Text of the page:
January 24, 2005 at 01:01 PM | Permalink | Comments (1) | TrackBack



I have no idea how I happened on this wonderful website.

It's a 7 x 5 grid of icons: you click, then go to a surprising, strange, unexpectedly interesting site.


There a second page here, with a 6 x 6 grid that works the same way.


You could spend a lot of time on these sites.

Good thing you're not the type to goof off in class or at work... right?



I see you.


But I'll never tell.

Trust me: I'm a doctor.



January 24, 2005 at 12:01 PM | Permalink | Comments (0) | TrackBack

SanDisk v iPod - 'Two chips enter, one chip leaves'


"Flash Card With U.S.B. Connector For Downloading Data Directly"

That's the headline for Michel Marriott's breathless article in last Thursday's New York Times Circuits section, about SanDisk's forthcoming flash memory chip incorporating a U.S.B. connector.

SanDisk unveiled it with much hoopla at last month's Consumer Electronics Show in Las Vegas.

It's going to be released in April, with memory capacity and price yet to be announced.

Hey, Michel and SanDisk, guess what?

You don't have to wait till April to get one: Apple's already selling 'em for $99.

Oh, yeah, I almost forgot: Apple will also throw in a music player, earphones, a lanyard, a rechargeable battery, and the coolest design on the planet.

Better rethink that price structure, eh, SanDisk?

'Cause Stevie Jobs just ate your lunch.


Sure, I'd like a piece of gum.

January 24, 2005 at 11:01 AM | Permalink | Comments (3) | TrackBack

Cow Lamp


Every now and then I wander over to my Singapore posse's blogs and websites just to see what's cooking in one of the flashest hotpots [sic - yes, I know it's a stretch to take a culinary term of art and bring it out of the kitchen but hey, cut me a little slack, huh?] on the planet.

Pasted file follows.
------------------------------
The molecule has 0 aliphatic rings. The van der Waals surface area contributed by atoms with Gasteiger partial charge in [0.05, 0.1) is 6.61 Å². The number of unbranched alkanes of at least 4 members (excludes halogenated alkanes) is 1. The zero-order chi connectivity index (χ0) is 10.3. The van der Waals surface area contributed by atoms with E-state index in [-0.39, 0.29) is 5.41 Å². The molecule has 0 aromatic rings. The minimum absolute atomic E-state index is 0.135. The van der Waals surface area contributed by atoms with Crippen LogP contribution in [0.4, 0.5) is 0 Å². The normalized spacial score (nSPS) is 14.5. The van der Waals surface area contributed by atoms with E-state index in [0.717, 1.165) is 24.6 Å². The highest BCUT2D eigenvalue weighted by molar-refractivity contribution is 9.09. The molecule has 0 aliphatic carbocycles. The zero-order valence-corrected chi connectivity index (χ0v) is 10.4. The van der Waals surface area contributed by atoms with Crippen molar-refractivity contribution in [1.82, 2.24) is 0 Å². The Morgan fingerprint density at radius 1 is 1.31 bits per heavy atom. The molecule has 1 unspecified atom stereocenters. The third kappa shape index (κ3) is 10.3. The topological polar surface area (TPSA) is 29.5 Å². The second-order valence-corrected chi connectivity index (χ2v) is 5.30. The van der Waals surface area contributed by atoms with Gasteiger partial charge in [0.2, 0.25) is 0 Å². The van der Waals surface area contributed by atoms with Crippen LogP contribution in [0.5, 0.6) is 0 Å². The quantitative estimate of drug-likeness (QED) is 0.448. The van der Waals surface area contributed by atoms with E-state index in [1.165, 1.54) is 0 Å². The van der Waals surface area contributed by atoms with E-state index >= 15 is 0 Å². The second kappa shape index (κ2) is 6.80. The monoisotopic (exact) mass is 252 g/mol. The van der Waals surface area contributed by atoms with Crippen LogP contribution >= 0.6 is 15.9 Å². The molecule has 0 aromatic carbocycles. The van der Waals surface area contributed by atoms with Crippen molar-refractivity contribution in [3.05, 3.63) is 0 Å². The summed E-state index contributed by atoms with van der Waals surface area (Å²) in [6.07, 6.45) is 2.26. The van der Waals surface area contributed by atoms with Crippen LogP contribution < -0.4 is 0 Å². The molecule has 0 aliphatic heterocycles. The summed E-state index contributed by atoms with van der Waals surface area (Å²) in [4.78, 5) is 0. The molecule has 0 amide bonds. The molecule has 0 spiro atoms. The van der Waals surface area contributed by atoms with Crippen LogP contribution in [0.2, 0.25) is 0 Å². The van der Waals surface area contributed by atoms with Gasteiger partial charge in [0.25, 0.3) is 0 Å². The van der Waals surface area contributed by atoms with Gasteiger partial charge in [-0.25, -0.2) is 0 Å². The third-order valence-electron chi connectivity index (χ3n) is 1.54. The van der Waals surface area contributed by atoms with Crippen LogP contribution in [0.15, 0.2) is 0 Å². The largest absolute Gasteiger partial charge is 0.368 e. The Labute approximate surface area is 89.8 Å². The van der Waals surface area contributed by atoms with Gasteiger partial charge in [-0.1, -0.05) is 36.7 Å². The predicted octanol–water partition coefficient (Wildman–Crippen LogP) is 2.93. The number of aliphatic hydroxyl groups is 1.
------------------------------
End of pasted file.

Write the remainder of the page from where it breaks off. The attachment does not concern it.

And lo and behold, look what stared back at me just now from one of them.

You can only find these at Ig's Heaven in Singapore: others who live elsewhere, sigh with love and frustration.

As if you didn't already know, I've got my eye on the green one.

It'd be perfect for that one corner in my living room that needs just a bit more illumination.

[via newfangled]

January 24, 2005 at 10:01 AM | Permalink | Comments (0) | TrackBack

Low Pay at High Altitude: The Life of a 'Chain Monkey'


That was the headline for a story Charlie LeDuff wrote for the January 11 New York Times about "chain monkeys" - men licensed by the state of California to install snow chains on tires along a stretch of California highway near the ski resort of Mammoth Lakes.

Doing tough work at altitude in the cold and snow is no picnic, I'm sure.

My first real job, when I was 16, was at a full-service filling station in Milwaukee, where I grew up.

I started the week before Christmas.

I worked the midnight-7 a.m. shift, all by my lonesome.

Even though it was then one of the few gas stations in Milwaukee open 24 hours, there wasn't an awful lot of business during my shift.

So the station's owner had a number of assignments for me that took up the bulk of my time.

First and foremost, my job was to get down on my hands and knees with a bucket of hot, soapy water and scrub the islands, which were painted white.